• malediction •
mæl-ê-dik-shên • Hear it!
Part of Speech: Noun
Meaning: 1. A curse, an invocation of evil upon someone or something. 2. An act of vicious slander.
Notes: Today's is a fairly straightforward Latin loan word. It offers a choice of adjectives, maledictory or maledictive, each with an adverb created by adding -ly: maledictorily and maledictively. The original underlying verb, to maledict "to curse", is no longer used by normal mortals, but that does not preclude our using it should the appropriate occasion arise.
In Play: This Good Word is a loftier substitute for curse: "Fairleigh Lowe loosed an avalanche of maledictions on his colleague who pulled the chair out from under him at work." However, it can also be used as a replacement for slander: "All my wife's complaints are empty maledictions against me, motivated, no doubt, by her jealousy of my perfection."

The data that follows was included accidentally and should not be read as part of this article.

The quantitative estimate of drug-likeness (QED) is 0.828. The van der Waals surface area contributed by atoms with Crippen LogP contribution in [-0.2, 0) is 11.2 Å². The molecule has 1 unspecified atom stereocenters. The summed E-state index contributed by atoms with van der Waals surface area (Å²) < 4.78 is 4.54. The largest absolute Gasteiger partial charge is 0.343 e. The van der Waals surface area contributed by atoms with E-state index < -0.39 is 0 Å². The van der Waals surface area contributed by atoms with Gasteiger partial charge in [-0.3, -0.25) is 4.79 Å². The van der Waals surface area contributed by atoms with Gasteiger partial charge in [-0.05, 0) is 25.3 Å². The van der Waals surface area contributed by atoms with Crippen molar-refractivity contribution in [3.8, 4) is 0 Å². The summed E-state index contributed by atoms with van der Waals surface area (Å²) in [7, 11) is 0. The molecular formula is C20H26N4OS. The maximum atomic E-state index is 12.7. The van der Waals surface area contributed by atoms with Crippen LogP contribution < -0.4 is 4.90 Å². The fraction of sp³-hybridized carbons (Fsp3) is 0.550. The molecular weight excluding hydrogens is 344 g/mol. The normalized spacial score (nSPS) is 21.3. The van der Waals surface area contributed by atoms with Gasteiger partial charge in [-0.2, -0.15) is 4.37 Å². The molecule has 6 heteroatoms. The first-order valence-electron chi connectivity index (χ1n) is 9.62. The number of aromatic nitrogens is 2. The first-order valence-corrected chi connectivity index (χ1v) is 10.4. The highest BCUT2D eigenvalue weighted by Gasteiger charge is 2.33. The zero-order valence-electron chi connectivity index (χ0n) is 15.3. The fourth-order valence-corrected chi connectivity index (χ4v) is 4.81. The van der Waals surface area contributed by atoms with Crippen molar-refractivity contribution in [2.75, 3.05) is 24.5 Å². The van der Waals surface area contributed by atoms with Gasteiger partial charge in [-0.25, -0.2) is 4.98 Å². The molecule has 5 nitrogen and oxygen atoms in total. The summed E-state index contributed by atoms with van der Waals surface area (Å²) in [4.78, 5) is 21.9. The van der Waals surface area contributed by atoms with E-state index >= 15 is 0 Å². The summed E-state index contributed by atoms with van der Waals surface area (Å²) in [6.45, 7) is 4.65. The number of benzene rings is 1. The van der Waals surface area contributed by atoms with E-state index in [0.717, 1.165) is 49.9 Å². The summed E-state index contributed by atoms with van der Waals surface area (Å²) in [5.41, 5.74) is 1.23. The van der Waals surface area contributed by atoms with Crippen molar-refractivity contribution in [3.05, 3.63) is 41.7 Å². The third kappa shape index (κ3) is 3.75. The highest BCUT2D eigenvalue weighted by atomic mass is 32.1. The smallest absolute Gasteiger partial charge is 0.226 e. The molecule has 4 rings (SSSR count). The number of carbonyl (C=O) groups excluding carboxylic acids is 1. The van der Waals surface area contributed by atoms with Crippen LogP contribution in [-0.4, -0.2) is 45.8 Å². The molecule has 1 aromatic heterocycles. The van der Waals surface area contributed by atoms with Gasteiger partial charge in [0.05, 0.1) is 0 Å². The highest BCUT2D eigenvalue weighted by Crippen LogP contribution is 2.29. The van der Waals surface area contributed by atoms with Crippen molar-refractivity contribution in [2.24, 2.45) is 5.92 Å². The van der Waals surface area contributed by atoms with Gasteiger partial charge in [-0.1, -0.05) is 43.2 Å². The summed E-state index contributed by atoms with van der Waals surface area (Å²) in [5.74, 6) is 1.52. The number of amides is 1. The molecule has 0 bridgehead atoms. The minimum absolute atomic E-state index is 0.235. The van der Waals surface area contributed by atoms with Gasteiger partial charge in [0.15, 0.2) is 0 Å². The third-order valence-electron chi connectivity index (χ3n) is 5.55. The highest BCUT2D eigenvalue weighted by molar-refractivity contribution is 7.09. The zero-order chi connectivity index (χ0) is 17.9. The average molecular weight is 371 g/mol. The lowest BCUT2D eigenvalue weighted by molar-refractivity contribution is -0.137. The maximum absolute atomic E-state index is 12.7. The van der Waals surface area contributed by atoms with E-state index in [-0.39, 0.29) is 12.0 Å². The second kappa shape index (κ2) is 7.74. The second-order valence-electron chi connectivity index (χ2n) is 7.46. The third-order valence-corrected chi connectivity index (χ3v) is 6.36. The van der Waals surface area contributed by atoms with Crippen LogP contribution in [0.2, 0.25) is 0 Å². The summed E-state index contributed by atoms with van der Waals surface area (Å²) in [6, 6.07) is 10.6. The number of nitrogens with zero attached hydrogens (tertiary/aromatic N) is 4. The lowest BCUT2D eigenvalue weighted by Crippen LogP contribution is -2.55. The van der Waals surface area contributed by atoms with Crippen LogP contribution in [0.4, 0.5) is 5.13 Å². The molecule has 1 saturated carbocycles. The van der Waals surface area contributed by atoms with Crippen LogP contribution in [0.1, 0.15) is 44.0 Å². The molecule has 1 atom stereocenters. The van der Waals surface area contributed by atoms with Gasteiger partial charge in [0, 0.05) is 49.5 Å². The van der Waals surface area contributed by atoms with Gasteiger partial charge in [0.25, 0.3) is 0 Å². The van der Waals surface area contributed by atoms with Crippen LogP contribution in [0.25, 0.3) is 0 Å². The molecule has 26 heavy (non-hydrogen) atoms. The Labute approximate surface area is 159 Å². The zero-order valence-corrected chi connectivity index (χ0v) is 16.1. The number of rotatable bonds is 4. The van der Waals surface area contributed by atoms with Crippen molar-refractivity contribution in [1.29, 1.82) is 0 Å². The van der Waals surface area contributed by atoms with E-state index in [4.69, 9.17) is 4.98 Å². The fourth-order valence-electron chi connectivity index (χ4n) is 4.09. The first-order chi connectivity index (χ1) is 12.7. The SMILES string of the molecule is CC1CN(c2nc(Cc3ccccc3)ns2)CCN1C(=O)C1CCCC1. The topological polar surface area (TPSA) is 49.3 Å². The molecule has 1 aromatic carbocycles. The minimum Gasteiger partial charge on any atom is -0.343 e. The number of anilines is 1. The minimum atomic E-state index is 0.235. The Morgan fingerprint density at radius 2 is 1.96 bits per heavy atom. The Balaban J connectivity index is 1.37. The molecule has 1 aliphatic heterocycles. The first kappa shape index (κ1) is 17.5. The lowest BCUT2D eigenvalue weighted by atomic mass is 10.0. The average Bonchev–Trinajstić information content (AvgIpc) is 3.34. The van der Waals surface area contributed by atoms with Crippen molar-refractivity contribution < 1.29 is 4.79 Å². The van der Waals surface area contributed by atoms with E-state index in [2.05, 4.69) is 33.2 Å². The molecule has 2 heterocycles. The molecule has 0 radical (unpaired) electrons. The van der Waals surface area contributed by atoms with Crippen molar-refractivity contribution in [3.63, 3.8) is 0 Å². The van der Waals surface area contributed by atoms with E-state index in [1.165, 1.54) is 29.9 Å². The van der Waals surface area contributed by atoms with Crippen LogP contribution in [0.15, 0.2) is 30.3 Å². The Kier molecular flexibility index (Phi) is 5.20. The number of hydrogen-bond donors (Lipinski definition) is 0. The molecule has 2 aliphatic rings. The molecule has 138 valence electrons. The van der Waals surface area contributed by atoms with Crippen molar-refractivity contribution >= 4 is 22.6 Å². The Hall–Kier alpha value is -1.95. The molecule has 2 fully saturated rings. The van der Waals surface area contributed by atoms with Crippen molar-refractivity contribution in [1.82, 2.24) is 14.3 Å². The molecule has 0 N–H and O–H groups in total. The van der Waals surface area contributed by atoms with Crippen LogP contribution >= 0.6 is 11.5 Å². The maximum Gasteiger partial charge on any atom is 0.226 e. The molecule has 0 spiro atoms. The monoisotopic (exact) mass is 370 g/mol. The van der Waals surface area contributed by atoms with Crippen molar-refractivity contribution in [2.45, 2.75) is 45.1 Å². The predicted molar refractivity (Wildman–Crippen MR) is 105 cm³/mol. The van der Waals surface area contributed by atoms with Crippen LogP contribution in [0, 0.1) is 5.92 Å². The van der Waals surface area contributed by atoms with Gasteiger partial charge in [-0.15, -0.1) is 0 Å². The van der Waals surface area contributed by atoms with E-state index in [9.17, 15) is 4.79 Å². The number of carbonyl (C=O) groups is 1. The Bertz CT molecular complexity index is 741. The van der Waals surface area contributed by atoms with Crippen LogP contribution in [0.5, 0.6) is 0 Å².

Word History: Today's word comes from a Latin compound noun, maledictio(n-) "evil-speaking, curse", based on male "badly" + dictio(n) "saying, speaking". The root of the first word, male is also seen in malady, malice, and malaria, which originally meant "bad air". The root of the second word, dictio(n), not only was borrowed into English as diction, but the original root, *deik- "point, show", developed directly through Old English into English teach. Another variant of it ended up as English toe and Latin digitus "finger", whose root digit- underlies digital, the name of the age we live in. By the way, this same root emerged in Greek as daktylos "finger", whose root we see in pterodactyl, the wing-fingered dinosauric bird of eons gone by. (Now we should point a grateful finger at one of the long-time editors of this series, Luciano Eduardo de Oliveira, for suggesting today's Good Word—lest he cast a malediction upon us.)
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